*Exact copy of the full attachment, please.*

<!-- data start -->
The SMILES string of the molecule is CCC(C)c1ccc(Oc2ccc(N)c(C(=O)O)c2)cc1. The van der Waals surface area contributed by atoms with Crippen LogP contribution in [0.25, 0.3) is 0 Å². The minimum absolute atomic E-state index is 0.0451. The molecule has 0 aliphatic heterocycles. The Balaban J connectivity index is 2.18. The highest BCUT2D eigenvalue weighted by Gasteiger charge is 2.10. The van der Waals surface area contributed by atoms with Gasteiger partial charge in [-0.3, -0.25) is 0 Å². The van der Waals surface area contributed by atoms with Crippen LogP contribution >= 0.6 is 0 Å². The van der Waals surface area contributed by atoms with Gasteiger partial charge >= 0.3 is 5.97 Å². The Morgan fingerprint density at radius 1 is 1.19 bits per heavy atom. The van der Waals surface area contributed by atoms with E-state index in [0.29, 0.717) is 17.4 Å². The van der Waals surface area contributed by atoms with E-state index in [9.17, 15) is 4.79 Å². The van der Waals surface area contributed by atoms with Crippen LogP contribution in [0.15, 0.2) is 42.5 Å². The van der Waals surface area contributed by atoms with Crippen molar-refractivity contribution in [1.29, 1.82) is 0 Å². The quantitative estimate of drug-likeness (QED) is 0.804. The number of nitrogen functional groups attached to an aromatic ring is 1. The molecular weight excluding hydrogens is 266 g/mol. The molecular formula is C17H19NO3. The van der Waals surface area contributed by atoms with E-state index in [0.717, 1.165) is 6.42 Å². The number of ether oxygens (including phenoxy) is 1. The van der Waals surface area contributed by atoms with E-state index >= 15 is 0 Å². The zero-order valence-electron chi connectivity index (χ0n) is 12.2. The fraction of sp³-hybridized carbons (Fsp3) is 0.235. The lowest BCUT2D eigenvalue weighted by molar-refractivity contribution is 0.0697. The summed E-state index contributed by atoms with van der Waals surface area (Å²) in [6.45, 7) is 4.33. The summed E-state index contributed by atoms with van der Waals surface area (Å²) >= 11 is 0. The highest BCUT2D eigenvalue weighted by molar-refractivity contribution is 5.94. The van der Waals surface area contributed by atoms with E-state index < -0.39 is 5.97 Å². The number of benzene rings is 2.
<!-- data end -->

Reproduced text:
The SMILES string of the molecule is CCC(C)c1ccc(Oc2ccc(N)c(C(=O)O)c2)cc1. The van der Waals surface area contributed by atoms with Crippen LogP contribution in [0.25, 0.3) is 0 Å². The minimum absolute atomic E-state index is 0.0451. The molecule has 0 aliphatic heterocycles. The Balaban J connectivity index is 2.18. The highest BCUT2D eigenvalue weighted by Gasteiger charge is 2.10. The van der Waals surface area contributed by atoms with Gasteiger partial charge in [-0.3, -0.25) is 0 Å². The van der Waals surface area contributed by atoms with Crippen LogP contribution >= 0.6 is 0 Å². The van der Waals surface area contributed by atoms with Gasteiger partial charge >= 0.3 is 5.97 Å². The Morgan fingerprint density at radius 1 is 1.19 bits per heavy atom. The van der Waals surface area contributed by atoms with E-state index in [0.29, 0.717) is 17.4 Å². The van der Waals surface area contributed by atoms with E-state index in [9.17, 15) is 4.79 Å². The van der Waals surface area contributed by atoms with Crippen LogP contribution in [0.15, 0.2) is 42.5 Å². The van der Waals surface area contributed by atoms with Crippen molar-refractivity contribution in [1.29, 1.82) is 0 Å². The quantitative estimate of drug-likeness (QED) is 0.804. The number of nitrogen functional groups attached to an aromatic ring is 1. The molecular weight excluding hydrogens is 266 g/mol. The molecular formula is C17H19NO3. The van der Waals surface area contributed by atoms with E-state index in [0.717, 1.165) is 6.42 Å². The number of ether oxygens (including phenoxy) is 1. The van der Waals surface area contributed by atoms with E-state index >= 15 is 0 Å². The zero-order valence-electron chi connectivity index (χ0n) is 12.2. The fraction of sp³-hybridized carbons (Fsp3) is 0.235. The lowest BCUT2D eigenvalue weighted by molar-refractivity contribution is 0.0697. The summed E-state index contributed by atoms with van der Waals surface area (Å²) in [6.45, 7) is 4.33. The summed E-state index contributed by atoms with van der Waals surface area (Å²) >= 11 is 0. The highest BCUT2D eigenvalue weighted by molar-refractivity contribution is 5.94. The van der Waals surface area contributed by atoms with E-state index < -0.39 is 5.97 Å². The number of benzene rings is 2.